Mr and Mrs Commander Shepard and the Lego minifigs!

LostRebel

New Member
Back in June I stumbled upon the posts of the Mass Effect costumes done
by EvilFX and VolpinProps and got the crazy idea to give it a shot. In my youth I loved making scale models and I live vicariously on RPF, enjoying all the excellent scale model and prop work but it seemed like a good time to try making a costume. Wait, not one costume. Better make that two, because I wasn't going to let my wife laugh at me in her street clothes. So the idea was planted to make a Shep and Femshep. Then my kids started asking what they could be for Halloween this year and soon this project turned from 1 costume to 2 costumes to 4 costumes. Halloween sounded a long way away at the time. No sweat.

My girls decided they wanted to be Lego minifigs. That sounded easy. Some box shapes, some styrofoam, glue paint, done! Right? And the Shepard costumes shouldn't be too hard either right? Well I tip my hat to EvilFX and Volpin for doing such high quality work and making it look easy. The subtitle for this post should be "Spending quality time with your Dremel and glue gun". Yikes!

What started as a few hours each weekend became a full head first dash for the Halloween deadline, with the last hot melt glue burn on the thumb coming at 4pm on the 31st. Even then I didn't get to everything I wanted too. The M8 Avengers will have to wait for next year, and the edgelit datapad, though working, didn't get to final detailing. The Lego minifigs were a little rougher than I would have liked but I'll admit to being a harsh critic of my own work. The kids loved them and all their friends were gobsmacked. My wife and I had fun too, as both adults and kids gave us kudos for our Shepards. I guess I should have expected that we would be mistaken for characters from Tron with our glowing blue back lights but the people that recognized us as Shepards were really complimentary.

Thanks for reading!
LostRebel
 

DarthJosh

New Member
I love your Lego minifigs - they are great, especially the Lego policeman. It's like my old Lego policeman figure: :thumbsup

 

LostRebel

New Member
I love your Lego minifigs - they are great, especially the Lego policeman. It's like my old Lego policeman figure: :thumbsup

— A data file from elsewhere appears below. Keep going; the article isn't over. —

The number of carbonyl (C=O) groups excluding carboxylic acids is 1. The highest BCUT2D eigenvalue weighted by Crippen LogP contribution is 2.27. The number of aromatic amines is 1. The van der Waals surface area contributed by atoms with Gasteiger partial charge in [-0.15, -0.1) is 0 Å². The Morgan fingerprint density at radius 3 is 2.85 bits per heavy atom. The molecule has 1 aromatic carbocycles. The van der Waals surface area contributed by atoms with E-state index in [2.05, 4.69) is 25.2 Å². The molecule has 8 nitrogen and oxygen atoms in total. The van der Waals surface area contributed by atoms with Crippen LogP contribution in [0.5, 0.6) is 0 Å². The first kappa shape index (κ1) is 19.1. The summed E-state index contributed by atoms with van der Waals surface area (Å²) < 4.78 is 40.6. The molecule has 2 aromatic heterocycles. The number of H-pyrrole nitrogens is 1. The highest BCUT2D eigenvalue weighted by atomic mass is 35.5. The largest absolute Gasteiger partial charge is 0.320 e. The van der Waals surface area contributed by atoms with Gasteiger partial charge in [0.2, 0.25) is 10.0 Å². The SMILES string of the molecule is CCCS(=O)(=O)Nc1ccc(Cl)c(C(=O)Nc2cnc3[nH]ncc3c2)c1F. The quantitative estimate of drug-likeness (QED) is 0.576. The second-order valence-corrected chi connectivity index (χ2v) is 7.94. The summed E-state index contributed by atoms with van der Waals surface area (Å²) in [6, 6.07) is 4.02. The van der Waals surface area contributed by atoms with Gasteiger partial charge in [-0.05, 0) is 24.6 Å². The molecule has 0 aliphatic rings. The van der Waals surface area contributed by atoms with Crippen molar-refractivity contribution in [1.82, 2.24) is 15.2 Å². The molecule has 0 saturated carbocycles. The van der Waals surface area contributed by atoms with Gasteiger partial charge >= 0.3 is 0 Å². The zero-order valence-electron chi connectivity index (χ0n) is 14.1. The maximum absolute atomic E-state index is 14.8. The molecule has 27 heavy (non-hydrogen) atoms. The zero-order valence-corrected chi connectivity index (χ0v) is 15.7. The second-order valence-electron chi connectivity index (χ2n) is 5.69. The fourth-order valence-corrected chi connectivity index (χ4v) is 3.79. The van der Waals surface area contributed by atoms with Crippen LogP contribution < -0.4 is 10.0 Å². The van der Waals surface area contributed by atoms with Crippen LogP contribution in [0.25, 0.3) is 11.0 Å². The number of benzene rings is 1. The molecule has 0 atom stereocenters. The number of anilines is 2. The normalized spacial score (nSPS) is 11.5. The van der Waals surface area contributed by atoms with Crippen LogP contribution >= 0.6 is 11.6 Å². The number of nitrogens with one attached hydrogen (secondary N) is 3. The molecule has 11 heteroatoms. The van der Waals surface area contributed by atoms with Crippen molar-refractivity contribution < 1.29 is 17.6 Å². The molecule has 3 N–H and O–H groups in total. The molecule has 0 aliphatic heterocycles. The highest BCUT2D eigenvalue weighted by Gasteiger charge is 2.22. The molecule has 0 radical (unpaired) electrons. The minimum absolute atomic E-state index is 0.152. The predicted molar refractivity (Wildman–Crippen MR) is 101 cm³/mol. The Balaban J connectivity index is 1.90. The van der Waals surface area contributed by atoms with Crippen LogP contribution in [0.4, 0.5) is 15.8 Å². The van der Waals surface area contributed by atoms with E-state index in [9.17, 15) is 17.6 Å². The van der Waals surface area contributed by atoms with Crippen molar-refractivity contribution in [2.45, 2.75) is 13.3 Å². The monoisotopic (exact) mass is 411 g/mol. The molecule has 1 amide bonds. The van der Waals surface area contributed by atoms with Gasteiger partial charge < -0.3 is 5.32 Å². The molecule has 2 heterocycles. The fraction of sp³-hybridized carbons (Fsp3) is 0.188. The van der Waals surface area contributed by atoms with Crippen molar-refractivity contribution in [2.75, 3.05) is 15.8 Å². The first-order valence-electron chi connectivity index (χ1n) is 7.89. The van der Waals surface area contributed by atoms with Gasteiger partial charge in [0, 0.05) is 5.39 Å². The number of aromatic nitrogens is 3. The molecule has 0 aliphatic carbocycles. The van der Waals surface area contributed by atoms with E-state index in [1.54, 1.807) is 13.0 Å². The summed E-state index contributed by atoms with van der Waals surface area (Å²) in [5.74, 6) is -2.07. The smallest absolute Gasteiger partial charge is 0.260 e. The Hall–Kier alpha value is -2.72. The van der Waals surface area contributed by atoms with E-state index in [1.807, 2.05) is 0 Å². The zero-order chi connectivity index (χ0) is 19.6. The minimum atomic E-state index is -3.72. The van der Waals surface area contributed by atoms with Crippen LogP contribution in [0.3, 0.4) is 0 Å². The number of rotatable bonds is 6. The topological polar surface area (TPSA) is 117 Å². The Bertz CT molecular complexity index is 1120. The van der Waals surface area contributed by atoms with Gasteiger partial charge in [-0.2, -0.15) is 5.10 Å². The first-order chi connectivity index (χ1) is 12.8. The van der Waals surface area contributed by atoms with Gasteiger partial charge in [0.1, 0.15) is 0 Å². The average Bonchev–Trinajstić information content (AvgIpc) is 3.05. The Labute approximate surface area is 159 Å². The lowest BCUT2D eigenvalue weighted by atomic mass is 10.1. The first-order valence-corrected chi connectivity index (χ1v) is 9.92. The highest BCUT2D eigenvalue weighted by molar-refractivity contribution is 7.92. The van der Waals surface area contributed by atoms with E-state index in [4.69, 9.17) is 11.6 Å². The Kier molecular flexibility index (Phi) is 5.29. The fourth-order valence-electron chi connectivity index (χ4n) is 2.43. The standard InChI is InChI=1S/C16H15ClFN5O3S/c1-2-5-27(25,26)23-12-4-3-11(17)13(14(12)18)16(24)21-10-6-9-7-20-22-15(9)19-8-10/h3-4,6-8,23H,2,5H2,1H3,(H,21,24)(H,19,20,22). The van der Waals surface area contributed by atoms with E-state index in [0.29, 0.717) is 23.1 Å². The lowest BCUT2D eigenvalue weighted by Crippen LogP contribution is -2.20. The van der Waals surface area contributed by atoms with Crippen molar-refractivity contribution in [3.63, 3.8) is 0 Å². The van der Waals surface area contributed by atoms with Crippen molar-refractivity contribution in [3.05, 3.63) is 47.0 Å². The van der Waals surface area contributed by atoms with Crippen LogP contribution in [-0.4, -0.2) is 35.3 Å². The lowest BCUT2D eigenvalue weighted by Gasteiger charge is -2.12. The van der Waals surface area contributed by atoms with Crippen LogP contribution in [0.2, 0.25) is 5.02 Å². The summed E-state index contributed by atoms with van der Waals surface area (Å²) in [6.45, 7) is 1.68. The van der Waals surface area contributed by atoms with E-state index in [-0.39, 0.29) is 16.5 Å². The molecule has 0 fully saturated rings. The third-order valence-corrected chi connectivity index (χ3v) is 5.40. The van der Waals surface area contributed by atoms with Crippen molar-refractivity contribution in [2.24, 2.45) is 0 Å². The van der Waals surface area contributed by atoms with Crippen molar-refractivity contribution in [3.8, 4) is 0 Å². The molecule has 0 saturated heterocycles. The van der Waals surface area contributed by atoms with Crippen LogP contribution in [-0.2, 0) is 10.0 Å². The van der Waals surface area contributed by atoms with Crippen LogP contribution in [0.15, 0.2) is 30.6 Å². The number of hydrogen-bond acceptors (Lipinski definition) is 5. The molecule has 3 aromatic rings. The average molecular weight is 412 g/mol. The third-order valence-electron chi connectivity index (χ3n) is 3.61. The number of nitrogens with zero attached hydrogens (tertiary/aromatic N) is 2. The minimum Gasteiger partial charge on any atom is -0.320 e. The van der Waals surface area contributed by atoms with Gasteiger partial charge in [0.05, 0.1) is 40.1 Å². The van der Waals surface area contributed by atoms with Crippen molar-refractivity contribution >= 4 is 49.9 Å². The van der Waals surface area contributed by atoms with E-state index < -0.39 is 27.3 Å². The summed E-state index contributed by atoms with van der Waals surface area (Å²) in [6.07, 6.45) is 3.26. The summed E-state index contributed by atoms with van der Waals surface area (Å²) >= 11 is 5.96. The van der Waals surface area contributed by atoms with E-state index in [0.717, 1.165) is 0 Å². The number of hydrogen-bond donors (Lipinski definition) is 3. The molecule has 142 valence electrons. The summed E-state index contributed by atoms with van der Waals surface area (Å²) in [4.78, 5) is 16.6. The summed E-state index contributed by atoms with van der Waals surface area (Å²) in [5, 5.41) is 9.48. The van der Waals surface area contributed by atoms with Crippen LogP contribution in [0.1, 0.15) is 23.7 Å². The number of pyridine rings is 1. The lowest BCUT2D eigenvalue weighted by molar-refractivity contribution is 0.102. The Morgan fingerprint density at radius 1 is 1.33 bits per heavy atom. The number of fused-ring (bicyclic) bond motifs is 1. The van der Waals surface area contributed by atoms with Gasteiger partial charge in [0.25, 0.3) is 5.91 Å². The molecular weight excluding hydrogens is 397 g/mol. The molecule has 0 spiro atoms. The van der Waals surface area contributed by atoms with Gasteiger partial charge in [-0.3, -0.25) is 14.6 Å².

Thanks!

I tried to convince my kids to be Star Wars Lego minifigs so that I could combine two of my passions but they opted for surfer girl and policeman.

The costumes weren't really practical if your main goal is to race from house to house collecting as much sugar as possible but everyone thought they were cool.
 
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LostRebel

New Member
To make the datapad, I used 3 layers of 1/8 thick mdf and a translucent orange plastic clipboard. I found a cheap string of white led lights (I hate it when stores start selling xmas stuff in October) that I cannibalized for the switch and lights. I bedded down the plastic in some silicone glue and wrapped the led lights around it, feeding the light into the edges. I cobbled up some contacts for a coin battery and then glued on the top piece of mdf. There is a hole in the top piece so that I can change the battery, that will be hidden but the detail trim. I cut a piece of styrene and rough routed the letters and spent some quality time with various needle files getting them right. I glued that down with CA and then masked off the display and primed/painted it white. I then engraved some lines of text/greek/hieroglyphics into the display with my dremel. With the edge lights on, the effect is pretty cool. It's hard to see in the pictures in the first post because the flash washes it out.

Now that Halloween is over, I'll take some time to detail this prop correctly with paint and keypad, etc.
 

LostRebel

New Member
I know I'm mixing two costume builds in one thread but that was more or less the way it was in real life too. Paint one, work on the other, etc. etc.

For the lego costumes, I used foam core poster board to make the torso boxes. Four sides and and a top deck for the head to rest on. The "belly" is is the same material. It's a rectangular box but with the front edges of the side pieces protruding past the front edge in a semicircle to which thin poster card was glued to make the rounded belly. It's not really a belly, I think it is supposed to be the curved section of the leg joints. The legs were from large cardboard box scraps. The back and sides of each leg is a single piece, bent at the corners, and the front is a single piece, bent at the ankle and toe. The two pieces were joined with tacky glue and reinforced with sheetrock joint tape buttered in white glue!

The basic heads were made from styrofoam and poster paper. I got a sheet of styrofoam insulation from the local home depot. It comes with a silver mylar coating on one side and a white coating on the other but peels off easily. This gives you a nice big sheet of foam that you can cut section from. The head has a neck/chin sectioni and a forehead/top-knob section that are then joined with a cylinder of poster paper. The mouth is window screen material. I had to excavate some of the foam behind the mouth and I lined it with black craft foam to black out the area.